Looking at 7-year old “Paula,” whose happy eyes glow as she sings one of the new Hebrew songs she recently learned, one would never guess she is the first member of her family in 70 years to be born with the choice to openly practice Judaism. The great-granddaughter of Holocaust survivors, whose grandparents and parents lived with Communist and post-communist taboos on Jewish identity in Poland, she is grasping Jewish life with both hands, dancing and creating beautiful Jewish-themed art, at one of the American Jewish Joint Distribution Committee’s (JDC) family retreats this summer. More than 60 JDC-sponsored retreats throughout Europe and the former Soviet Union are providing summer excursions focused on Jewish learning and outdoor adventures.
“By tapping into the unquenchable thirst for Jewish knowledge and celebration in parts of the world where Jewish life was almost lost to the horrors of Nazism and to Communism, we are contributing to a new generation of Jewish leaders. Our summer retreats provide life-changing opportunities for children and their families to reconnect with their Jewish culture and identity,” said JDC CEO Steven Schwager.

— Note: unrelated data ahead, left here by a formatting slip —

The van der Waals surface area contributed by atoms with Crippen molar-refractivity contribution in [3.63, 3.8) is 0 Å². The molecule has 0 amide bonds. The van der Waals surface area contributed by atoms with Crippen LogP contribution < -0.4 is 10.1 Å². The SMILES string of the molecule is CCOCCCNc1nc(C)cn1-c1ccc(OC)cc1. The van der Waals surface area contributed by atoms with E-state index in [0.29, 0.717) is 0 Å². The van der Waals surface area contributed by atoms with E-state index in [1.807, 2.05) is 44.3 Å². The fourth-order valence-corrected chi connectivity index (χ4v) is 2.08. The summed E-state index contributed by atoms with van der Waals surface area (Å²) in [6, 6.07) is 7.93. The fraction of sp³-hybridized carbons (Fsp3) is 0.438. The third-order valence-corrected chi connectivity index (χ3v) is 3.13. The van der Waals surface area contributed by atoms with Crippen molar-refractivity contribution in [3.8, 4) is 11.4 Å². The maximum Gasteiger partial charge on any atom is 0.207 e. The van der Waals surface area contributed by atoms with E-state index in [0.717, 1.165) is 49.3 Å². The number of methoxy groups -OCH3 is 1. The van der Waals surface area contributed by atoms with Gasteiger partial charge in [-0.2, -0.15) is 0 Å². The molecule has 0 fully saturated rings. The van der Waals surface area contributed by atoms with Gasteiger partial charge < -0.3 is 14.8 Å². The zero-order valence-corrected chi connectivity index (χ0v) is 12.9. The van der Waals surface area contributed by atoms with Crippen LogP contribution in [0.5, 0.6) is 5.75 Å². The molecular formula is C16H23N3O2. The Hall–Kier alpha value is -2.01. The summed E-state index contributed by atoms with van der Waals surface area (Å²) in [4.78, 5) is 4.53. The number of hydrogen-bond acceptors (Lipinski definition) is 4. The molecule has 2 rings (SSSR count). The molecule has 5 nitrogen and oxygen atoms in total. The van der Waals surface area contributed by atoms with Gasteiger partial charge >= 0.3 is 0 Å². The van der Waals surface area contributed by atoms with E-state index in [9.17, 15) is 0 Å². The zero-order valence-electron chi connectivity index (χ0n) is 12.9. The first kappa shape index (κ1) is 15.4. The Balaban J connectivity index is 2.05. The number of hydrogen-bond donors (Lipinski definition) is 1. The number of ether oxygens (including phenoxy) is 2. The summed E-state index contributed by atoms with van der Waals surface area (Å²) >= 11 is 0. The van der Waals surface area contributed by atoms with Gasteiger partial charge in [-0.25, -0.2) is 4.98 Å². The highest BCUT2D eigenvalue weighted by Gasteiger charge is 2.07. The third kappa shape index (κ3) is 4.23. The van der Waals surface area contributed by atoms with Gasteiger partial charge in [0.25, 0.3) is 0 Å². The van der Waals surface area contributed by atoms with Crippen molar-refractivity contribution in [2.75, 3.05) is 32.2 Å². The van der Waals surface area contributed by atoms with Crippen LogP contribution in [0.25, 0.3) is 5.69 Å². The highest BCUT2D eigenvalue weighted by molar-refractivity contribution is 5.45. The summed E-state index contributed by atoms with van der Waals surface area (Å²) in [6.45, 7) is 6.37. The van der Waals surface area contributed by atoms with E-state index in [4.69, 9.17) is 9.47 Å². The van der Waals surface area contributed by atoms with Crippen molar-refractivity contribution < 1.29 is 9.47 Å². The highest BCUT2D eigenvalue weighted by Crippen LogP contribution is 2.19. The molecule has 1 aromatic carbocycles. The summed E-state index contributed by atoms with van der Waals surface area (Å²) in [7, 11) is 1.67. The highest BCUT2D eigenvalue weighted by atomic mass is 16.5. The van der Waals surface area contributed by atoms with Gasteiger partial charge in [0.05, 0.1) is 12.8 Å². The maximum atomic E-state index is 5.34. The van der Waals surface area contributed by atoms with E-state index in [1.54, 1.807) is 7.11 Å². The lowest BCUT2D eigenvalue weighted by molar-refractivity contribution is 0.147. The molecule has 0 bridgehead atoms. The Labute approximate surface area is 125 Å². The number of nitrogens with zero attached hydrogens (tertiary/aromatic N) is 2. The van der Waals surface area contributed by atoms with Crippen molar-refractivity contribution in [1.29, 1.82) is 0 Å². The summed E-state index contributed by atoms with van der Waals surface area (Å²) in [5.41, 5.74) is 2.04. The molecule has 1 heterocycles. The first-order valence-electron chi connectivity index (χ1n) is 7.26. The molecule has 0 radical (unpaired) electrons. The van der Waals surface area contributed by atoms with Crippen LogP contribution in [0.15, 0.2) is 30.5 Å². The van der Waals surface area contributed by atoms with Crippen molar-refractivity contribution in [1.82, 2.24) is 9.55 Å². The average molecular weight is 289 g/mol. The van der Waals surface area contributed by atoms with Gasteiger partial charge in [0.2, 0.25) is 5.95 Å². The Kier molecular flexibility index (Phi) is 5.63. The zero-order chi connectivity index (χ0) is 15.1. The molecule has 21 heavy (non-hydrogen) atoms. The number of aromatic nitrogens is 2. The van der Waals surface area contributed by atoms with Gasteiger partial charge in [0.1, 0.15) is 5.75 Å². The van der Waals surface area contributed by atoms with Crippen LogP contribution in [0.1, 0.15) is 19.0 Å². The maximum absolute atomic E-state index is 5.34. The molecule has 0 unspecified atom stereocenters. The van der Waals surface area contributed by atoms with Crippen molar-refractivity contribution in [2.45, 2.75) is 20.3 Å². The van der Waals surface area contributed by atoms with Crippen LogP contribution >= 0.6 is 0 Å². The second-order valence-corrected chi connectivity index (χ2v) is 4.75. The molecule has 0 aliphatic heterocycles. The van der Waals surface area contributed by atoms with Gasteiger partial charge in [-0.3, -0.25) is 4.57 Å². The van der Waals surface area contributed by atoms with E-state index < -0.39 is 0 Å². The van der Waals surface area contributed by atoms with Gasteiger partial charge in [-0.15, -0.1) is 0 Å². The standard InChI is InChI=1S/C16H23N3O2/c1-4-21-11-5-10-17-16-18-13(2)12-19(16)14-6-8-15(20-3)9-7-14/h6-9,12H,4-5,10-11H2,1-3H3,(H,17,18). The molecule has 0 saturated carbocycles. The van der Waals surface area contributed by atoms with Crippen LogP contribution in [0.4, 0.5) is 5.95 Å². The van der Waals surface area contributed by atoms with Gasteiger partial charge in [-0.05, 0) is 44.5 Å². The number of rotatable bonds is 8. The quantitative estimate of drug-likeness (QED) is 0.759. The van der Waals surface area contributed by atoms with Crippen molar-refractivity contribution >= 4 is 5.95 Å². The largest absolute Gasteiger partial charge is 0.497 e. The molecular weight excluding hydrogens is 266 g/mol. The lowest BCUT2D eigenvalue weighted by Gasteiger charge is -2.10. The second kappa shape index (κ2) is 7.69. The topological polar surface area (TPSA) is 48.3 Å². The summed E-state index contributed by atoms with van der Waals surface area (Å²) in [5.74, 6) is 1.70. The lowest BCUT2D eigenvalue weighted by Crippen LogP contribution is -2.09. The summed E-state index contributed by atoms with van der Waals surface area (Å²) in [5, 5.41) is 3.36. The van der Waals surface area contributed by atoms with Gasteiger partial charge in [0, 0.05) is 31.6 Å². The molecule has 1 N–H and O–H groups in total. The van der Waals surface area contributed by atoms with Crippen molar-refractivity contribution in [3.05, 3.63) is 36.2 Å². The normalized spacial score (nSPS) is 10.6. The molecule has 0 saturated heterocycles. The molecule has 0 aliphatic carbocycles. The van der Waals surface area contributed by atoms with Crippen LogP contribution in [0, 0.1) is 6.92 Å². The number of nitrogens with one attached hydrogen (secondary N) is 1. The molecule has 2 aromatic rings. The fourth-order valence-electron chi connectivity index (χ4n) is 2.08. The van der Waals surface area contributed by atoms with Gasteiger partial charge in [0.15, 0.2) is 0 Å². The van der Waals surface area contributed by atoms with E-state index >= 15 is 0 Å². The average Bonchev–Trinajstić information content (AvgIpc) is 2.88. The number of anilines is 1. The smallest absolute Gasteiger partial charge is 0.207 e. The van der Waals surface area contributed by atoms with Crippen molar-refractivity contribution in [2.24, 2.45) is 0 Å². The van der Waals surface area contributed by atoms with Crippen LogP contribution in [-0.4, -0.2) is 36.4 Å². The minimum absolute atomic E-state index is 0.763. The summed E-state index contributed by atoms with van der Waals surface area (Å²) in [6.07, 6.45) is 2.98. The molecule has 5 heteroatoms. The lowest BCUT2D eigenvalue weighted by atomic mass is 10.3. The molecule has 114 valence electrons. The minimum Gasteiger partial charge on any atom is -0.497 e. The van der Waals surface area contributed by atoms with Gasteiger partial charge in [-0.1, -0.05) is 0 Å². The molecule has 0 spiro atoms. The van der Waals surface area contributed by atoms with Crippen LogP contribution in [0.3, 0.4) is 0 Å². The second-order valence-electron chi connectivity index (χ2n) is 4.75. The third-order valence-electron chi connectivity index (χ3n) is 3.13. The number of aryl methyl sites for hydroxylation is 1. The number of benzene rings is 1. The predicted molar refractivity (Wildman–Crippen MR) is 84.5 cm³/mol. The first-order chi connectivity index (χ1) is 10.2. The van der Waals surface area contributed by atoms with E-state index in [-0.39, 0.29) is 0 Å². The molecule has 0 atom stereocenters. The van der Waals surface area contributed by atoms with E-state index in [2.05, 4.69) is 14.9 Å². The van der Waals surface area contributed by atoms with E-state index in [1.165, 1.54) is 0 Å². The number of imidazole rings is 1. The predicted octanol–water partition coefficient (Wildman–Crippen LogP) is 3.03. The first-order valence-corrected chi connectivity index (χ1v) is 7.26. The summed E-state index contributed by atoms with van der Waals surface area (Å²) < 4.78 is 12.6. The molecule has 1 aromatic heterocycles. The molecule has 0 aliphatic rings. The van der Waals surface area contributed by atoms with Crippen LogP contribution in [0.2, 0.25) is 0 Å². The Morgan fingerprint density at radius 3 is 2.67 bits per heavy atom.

At JDC summer retreats, programs for toddlers to teenagers and their families combine Jewish education with art, drama, English language studies, computers, sports, dancing and music. Children from the full spectrum of Jewish affiliation, from large cities and remote villages, experience a renewed commitment to their Jewish heritage.
JDC summer programs are based in Europe in Bulgaria, Romania, Poland, Estonia, Hungary, Latvia, Lithuania and the Balkans. Across the former Soviet Union, retreats take place in Russia, Ukraine, Belarus, Moldova, Georgia, Uzbekistan and Kazakhstan.
Among retreats in the former Soviet Union, JDC’s partnership with the International Fellowship of Christians and Jews, led by Rabbi Yechiel Eckstein, ensures that children, youth, and families at risk or those who are economically disadvantaged receive a Jewish summer experience. The IFCJ–JDC Partnership for Children in the FSU is responsible for year-round welfare and relief programs for more than 27,000 Jewish children at risk in the region.